Archive for the ‘1 mile setback’ Category

Turbine leaseholder complains of noise

March 4, 2009

Turbine leaseholder complains of noise in Cohocton, New York

Description:

DIRE WARNINGS FOR ONTARIO

January 19, 2009

WORLD RENOWNED EXPERT ISSUES DIRE WARNINGS TO RESIDENTS OF ONTARIO

Picton, Ontario, January 15, 2009-

200 Picton area residents braved frigid temperatures Thursday night to hear about the serious health risks associated with Industrial Wind Turbines.

Dr. Magda Havas Ph.D., Associate Professor of Environmental and Resource Studies at Peterborough’s Trent University and one of the world’s leading research experts in the areas of electromagnetic pollution, radio frequency radiation, ground current and dirty electricity delivered alarming warnings about the dangers to human and animal health, posed by Industrial Wind Turbines.

Dr. Havas was the featured speaker in Picton. Havas identified two significant problem areas that pose substantive threats to the health of those living or working in proximity to wind turbine developments – Infrasound or Low Frequency Sound emitted by the turbines themselves and both Dirty Electricity and stray voltage related to the electricity produced by turbines.

The human body feels and reacts to sound waves that we cannot hear. These waves, in the low end of the sound spectrum (under 20 Hz), are well documented to cause nausea, joint pain, insomnia, depression, agitation, increased blood pressure and possible heart problems. It is also a major cause of Vibroacoustic Disease which can lead to vision problems, digestive problems, cardiovascular problems, and circulatory difficulties.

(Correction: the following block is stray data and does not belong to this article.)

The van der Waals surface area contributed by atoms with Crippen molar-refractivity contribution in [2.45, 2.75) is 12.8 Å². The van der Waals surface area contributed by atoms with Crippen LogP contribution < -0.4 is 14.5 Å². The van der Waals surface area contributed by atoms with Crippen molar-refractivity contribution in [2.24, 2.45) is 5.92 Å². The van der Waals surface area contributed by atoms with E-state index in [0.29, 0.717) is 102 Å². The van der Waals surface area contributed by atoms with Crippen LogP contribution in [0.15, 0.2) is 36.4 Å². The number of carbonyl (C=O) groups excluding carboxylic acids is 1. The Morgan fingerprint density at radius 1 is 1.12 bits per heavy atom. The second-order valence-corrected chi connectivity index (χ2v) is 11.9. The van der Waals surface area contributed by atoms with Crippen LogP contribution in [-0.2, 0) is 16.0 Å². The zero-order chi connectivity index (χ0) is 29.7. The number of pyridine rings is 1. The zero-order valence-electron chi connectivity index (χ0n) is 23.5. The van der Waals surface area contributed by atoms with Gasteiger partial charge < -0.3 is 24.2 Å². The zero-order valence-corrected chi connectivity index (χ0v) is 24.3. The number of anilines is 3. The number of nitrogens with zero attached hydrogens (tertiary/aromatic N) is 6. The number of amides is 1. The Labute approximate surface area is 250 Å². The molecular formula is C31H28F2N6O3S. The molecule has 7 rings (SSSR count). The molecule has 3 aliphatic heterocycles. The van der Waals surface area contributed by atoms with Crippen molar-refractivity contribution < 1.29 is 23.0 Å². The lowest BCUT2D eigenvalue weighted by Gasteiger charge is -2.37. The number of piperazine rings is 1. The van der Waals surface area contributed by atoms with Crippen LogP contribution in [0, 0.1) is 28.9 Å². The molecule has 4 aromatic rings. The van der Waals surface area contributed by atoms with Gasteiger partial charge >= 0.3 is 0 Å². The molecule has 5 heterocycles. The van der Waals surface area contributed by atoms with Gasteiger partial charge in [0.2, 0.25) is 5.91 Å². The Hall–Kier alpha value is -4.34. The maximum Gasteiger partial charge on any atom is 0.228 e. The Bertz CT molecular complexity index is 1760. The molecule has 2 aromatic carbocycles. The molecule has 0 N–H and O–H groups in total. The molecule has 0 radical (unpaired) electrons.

Since infrasound can carry over very long distances, Dr. Havas says that the jury is still out on how far away from people Industrial Wind Turbines should be located. She quoted the French Academy of Medicine guidelines which call for a minimum setback of 1.5 kilometers and Dr. Nina Pierpont of New York State, who has done comprehensive research into turbine related illnesses, who calls for a minimum of 2 kilometers.

But Dr. Havas was quick to point out that infrasound is not the only danger to local residents posed by wind turbines. She is particularly concerned about the impacts of “Dirty Electricity” also a byproduct of Wind Turbines in Ontario, “… the worst part of it is that it could all be eliminated with proper design and care”, Havas said. “However, there is a cost involved….do you think that they will spend the money necessary to correct a problem that they refuse to admit even exists?”